Joe Douglas did not draft Geno Smith.
Robert Saleh never trained him.
There is not a single current Jets player who was Smith’s teammate when he was in New York.
So there’s no baggage left from Smith’s 32-year-old four largely failed seasons with the Jets, who drafted him in 2013 in hopes he would become the franchise quarterback that they have apparently been searching forever.
And here we are now: Six years after Smith’s final season with the Jets, Sunday in Seattle, the fate of football pits the Seahawks QB as a central figure standing in the way of the Jets’ bid to qualify for the playoffs for the first time in 12 years.
How delicious for the public.
And how dangerous for the Jets.
If you’re a defeatist Jets fan and a subscriber to the SOJ (Same Old Jets) theory, this is a game you fear with every fiber of your being, because these are the very games the team has too often. lost to count on the years.
The Jets absolutely cannot lose this game to Geno Smith or it will be placed on a Mantel of Shame alongside the rest of the franchise’s countless calamitous and cursed disappointments.
If Smith extinguishes the Jets’ playoff hopes, it would be overwhelming — even as the journeyman enjoyed a renaissance in 2022, thriving as a starter after Russell Wilson’s exit in Denver and being named to the Pro Bowl.
Smith leads the NFL in completion percentage (70.7) and has thrown for 27 touchdowns, one less than he threw in his four seasons with the Jets.
Yet he is Geno Smith, the player who, between bouts of pout and petulance, went 12-18 as a starter for the Jets and was knocked out by that locker room punch from his teammate. era IK Enemkpali for an unpaid debt right before the 2015 season.
The punch didn’t just shatter Smith’s jaw, it nearly shattered his career as he lost his starting job to veteran Ryan Fitzpatrick, who led the Jets to a 10-6 season. , the last time they had a winning record.
Smith started just five games in the six seasons after the punch before taking over as Seattle’s starter this season and becoming one of the most surprising storylines in the league.
If Smith harbors grudges against the Jets, he covered it well Thursday by speaking to the Seattle media.
“Obviously there will be speculation and discussion about it,” Smith said. “I have a lot of love for the Jets. They drafted me, gave me the opportunity to be in the NFL and live my dream. My time there, I really enjoyed it, helped me grow as a man. I have become wiser.”
Smith avoided any discussion that this was some sort of revenge game for him. No one knows if that position will remain constant after Sunday’s game if the Seahawks win.
Smith, after leading Seattle to a 27-13 win over the Giants earlier this season, wasted no time in sticking a few needles into the Giants voodoo doll during his postgame interview.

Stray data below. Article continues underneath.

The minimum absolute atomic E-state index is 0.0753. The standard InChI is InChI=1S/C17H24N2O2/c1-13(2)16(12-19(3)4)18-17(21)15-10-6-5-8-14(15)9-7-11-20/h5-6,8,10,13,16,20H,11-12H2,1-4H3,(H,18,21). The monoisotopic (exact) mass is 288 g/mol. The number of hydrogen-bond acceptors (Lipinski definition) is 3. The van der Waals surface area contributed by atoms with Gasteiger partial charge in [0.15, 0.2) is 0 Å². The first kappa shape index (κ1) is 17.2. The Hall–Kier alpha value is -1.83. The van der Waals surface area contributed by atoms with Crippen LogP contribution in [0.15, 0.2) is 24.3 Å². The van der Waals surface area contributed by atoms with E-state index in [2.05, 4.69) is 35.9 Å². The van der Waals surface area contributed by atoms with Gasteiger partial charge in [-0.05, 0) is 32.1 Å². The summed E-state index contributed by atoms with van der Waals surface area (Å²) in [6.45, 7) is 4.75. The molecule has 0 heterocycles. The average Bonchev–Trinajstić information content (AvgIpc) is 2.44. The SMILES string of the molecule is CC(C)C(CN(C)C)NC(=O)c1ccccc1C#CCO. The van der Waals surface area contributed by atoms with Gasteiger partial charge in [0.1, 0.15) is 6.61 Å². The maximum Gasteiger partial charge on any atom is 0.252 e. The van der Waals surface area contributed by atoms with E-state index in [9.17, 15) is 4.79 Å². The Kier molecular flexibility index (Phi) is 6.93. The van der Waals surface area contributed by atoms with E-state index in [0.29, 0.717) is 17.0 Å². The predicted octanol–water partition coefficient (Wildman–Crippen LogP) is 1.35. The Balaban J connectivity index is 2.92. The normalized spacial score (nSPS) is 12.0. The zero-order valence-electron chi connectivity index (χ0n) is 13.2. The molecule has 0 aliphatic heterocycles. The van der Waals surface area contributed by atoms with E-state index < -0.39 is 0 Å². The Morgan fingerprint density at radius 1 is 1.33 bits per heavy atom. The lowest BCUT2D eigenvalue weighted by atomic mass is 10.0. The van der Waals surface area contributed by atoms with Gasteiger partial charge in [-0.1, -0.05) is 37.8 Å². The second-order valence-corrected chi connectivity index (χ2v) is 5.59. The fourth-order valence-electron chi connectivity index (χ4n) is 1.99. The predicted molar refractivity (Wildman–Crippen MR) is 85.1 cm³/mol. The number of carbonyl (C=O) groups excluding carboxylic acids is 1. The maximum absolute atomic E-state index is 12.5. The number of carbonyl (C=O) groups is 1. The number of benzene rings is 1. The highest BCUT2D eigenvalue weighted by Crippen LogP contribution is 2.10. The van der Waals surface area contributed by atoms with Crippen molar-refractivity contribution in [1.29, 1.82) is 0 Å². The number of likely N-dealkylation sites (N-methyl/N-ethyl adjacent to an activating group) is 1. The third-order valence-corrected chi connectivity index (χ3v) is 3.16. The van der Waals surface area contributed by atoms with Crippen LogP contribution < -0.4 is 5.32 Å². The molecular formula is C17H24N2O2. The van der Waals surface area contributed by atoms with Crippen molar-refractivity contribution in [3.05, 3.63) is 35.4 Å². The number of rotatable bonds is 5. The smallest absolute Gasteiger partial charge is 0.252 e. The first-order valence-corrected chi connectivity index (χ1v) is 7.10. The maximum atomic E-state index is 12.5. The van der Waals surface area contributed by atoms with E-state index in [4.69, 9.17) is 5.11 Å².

“That game was for Ben McAdoo and Jerry Reese,” Smith volunteered, referring to the Giants’ head coach and general manager when he was with them in 2017 and became a controversial figure when the franchise chose to throw it at the beloved Eli Manning, ending Manning. 210 consecutive games starting. “They believed in me.”
Smith clearly couldn’t help himself.
What could he have in store for the Jets if he beat them on Sunday?
When asked Thursday if he believed an “unfair narrative” was attached to him during his tenure with the Jets, Smith said, “I can’t even tell you what the narrative was. As for the game, maybe people have let down my ability to play this game at a high level. ”
Smith described his trials and tribulations with the Jets, including the knockout punch, losing his starting job to Fitzpatrick and not being invited after 2016 “an incredible moment for me. to grow and become an even more altruistic individual”.
“The way things turned out wasn’t in my plans or what I thought would happen, but it happened,” he said. “It was the first time I haven’t played or started since I was maybe 10. Then boom, something happens and now you have to sit down.
“Obviously an abnormal accident [the punch], things have happened and you don’t wish that on anyone. It was an amazing time for me to learn, but also to practice resilience and patience. It took a lot of patience and hard work to even have the opportunity to compete again as a starter after all that happened. Obviously, I managed to turn the tide and turn it into a positive result.
The Jets are Smith’s third and final former team he will face this season. He and the Seahawks defeated the Giants (2017) and Chargers (2018).
“It’s cool how it came together,” Smith said. “It was pretty cool to be able to go out and see some old faces and compete and try to win against them.”
Nothing for Jets fans would be cooler than losing to Smith on Sunday, once again knocked out of the playoffs.